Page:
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Editorial: U.S. Grand Prix = CART/IRL Reconciliation?

3 December 1998

By Greg Tjosvold,


With the announcement this week that the U.S. Grand Prix would be coming to the Indianapolis Motor Speedway in the year 2000, Tony George delivered an early Christmas present to the motorsports world. But beyond the obvious benefits of filling a void and bringing Formula One back to the US, I believe that this announcement also has the potential to bring a final resolution to another long-running racing heartache... the IRL/CART feud.

Specifically, it has been reported that the support races for the event have yet to be announced..

While I have been accused of being everything from naive to intoxicated for suggesting it, I hope that the "powers that be" seriously consider bringing the CART Champ Cars back to the Speedway, using their existing formula to run a 200-300 miler on the oval on the Saturday of the F1 weekend. If you throw in a Friday night Petit LeMans or FIA-GT event on the road course, I believe that you would have the makings of the premiere "exotic" racing weekend in the world.

The most common objection I have heard so far regarding such a proposal is that "Bernie and Tony" would never stand for a direct comparison of their series with CART on the same track. Or that CART would not stand to play "second fiddle" to F1. Both of these are what I call "ego" issues.

The first I believe is essentially flawed as it assumes that Mr.'s George and Ecclestone are insecure about how their series would look in comparison to the CART gang. As neither individual is known for their low self-esteem, I seriously doubt this and in reality the series are now different enough that this shouldn't even be a concern.

The second ego issue is a matter easily rectified by "positioning." By bringing CART and F1 together as partners, never refering to either as the support series, and running one on the oval, one on the road coarse, and throwing in a top level sports car event to add a few fenders, you'd have the motorsports equivalent of neopolitan ice cream... different parts, all good. This equal-but-different positioning would also overcome the more subtle objection that says no "support" races should ever be held at IMS as it would diminish the glamour of the Speedway. By marketing each event as a "pinnacle" event, this becomes a non-issue.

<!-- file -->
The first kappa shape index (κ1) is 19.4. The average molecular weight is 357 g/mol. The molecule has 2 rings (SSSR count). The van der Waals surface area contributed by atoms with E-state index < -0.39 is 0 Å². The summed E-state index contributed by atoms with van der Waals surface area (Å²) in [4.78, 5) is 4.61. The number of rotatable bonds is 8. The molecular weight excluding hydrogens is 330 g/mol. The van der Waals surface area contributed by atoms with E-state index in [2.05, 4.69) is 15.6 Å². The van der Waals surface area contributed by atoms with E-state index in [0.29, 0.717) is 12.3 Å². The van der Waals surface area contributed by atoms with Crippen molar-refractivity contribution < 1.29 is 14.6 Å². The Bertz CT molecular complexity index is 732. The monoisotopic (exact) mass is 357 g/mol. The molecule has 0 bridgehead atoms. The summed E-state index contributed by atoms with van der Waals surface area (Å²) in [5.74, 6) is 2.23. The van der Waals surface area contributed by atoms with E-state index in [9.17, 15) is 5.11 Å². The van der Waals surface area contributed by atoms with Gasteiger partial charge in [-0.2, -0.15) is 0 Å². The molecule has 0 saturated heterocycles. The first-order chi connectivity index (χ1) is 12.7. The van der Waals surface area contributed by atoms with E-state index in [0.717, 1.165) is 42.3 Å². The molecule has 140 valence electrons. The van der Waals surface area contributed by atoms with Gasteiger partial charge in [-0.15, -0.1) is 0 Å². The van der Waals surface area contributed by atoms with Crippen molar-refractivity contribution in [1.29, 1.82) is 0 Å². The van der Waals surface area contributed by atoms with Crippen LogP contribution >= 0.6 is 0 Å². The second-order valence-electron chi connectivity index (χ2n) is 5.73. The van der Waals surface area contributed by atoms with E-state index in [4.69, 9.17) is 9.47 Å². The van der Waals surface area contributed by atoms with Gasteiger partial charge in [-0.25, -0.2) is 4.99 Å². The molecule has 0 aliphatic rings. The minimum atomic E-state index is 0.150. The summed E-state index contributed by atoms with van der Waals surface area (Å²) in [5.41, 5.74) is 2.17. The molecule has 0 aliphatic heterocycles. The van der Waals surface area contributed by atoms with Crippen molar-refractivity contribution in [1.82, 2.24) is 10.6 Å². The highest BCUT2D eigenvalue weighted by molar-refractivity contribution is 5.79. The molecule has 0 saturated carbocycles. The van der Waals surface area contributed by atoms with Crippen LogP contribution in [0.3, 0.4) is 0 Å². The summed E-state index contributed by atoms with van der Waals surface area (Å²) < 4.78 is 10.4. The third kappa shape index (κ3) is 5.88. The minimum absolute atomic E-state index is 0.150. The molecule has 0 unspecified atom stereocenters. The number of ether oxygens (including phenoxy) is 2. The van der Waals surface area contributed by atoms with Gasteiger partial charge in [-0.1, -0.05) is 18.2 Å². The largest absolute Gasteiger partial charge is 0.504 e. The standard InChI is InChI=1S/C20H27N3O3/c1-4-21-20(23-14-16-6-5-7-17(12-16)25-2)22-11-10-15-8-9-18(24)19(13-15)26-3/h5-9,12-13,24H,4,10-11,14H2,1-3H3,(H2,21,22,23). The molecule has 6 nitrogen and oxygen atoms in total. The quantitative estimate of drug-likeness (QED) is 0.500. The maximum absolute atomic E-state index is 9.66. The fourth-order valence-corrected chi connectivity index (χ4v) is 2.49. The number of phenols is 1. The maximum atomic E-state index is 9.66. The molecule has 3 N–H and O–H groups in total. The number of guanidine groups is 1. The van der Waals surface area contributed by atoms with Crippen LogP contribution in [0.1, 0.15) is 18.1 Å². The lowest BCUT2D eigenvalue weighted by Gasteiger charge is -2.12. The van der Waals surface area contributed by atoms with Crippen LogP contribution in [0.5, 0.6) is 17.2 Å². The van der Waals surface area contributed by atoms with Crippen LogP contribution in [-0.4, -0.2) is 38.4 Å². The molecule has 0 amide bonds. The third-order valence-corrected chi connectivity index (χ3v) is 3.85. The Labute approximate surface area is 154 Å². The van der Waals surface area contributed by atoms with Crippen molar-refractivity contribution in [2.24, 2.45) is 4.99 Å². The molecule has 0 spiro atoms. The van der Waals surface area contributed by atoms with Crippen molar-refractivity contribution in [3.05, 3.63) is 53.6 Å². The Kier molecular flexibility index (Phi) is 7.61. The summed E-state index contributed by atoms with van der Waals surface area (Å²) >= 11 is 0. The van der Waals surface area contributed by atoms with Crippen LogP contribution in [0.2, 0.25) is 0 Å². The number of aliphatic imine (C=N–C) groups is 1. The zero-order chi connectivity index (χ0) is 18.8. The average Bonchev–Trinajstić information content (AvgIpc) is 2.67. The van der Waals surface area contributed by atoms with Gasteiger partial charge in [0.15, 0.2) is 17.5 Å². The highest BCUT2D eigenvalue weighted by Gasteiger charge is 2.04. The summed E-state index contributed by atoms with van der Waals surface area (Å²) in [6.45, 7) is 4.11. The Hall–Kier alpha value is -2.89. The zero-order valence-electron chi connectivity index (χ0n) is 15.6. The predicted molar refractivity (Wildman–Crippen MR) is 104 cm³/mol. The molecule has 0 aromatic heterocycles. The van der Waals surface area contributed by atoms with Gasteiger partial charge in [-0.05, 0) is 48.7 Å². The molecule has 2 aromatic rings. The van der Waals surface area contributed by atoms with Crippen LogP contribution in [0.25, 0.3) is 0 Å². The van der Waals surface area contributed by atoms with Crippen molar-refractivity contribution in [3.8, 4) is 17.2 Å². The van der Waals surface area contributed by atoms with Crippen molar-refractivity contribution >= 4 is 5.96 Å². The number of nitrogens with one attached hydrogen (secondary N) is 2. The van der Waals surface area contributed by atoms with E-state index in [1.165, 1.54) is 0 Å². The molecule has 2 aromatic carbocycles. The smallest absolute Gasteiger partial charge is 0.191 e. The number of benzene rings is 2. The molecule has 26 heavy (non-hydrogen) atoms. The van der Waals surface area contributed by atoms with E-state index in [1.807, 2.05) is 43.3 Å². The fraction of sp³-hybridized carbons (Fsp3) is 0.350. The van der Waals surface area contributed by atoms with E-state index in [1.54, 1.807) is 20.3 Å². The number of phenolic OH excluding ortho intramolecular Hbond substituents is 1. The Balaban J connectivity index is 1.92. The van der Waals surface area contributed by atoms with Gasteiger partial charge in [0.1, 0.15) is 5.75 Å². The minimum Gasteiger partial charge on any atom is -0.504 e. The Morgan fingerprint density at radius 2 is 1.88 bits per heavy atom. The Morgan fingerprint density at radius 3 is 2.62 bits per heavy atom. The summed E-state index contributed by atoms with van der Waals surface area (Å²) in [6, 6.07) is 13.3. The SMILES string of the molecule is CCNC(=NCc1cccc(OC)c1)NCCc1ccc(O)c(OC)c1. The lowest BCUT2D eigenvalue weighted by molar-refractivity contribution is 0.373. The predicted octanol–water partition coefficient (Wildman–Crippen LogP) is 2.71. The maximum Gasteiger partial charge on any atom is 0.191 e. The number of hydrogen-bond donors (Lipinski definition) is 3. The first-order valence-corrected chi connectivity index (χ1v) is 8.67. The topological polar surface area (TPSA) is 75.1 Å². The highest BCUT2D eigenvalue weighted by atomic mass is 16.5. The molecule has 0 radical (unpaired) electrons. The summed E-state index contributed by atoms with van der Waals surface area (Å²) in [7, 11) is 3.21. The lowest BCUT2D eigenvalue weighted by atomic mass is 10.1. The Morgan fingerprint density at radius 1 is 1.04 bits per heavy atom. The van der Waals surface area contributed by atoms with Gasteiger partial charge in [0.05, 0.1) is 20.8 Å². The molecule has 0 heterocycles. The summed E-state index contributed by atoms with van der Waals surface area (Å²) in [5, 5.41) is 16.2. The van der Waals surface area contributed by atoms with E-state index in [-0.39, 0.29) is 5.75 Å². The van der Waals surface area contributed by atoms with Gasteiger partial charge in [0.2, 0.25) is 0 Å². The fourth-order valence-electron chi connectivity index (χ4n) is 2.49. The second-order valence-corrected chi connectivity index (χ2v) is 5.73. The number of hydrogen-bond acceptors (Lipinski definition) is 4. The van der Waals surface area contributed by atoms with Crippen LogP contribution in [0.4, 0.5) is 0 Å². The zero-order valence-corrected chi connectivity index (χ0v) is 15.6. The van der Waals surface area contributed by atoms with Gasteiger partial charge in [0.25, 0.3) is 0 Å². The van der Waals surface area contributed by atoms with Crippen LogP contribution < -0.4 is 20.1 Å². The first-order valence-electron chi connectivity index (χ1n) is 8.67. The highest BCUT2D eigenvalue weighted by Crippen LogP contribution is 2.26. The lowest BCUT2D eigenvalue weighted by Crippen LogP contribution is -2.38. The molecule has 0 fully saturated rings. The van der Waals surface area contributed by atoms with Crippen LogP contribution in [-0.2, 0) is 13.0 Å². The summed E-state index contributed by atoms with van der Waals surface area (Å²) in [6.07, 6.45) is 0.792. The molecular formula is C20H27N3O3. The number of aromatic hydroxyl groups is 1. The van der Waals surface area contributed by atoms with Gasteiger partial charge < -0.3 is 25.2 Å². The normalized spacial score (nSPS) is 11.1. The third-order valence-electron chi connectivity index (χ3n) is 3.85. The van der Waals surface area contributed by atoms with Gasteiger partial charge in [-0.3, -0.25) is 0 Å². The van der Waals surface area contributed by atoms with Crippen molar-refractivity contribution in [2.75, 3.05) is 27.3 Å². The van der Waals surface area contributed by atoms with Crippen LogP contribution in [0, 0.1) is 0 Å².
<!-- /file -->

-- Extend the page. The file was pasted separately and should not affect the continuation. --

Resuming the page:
Would there be logistical problems running an oval and a road course event on the same weekend? Possibley, but looking at the proposed track layout (see, they are not obvious. I suspect that if there is a problem, it would be in the pits and paddock... but then again if they are going to have to set up for some support series (and there is a year and a half or so to plan), maybe that isn't a problem either.

The advantages of bringing CART to the track are many. First and foremost, such a hybrid weekend would put bottoms in the seats, certainly more than the usual F3000 or Porsche Super Cup side-shows. The prospect of bringing Michael Andretti and Al Unser Jr back to the track certainly increase ticket sales. Nothing would be more embarrassing to Tony and Bernie than having half the seats empty for the F1 race. Keep in mind that IMS holds more people than usually watch F1 on TV in the entire US. Either they are counting on a whole lot of curiosity seekers and foreign tourists, or the prospects for filling the stands long term (i.e. once the novelty runs out) don't look very good. Having a prominent US series involved that weekend would also increase the likelihood of bringing US corporate sponsorship to the event.

On a more subtle level, giving CART a separate weekend and positioning it as an "exotic" series would once and for all establish the 500 as the home of the blue-collar heroes, while giving the wine and cheese set their Indy fix too.

Personally, if there is going to be a compromise to bring the Champ Cars back to the track, I'd much rather see the CART gang keep their turbo formula and come back to Indy on a separate day. I believe this is a much better solution than having them change to the IRL engine formula or seeing the IRL budge on the leasing/ownership stance.

All and all, I believe it is a win-win situation for everyone. Keep in mind that the support series that traditionally runs with Formula One in North America, the Formula Atlantic series, is now owned by CART anyway. Why not bring the feature series into town instead and once and for all put the feud to rest.

In my humble opinion....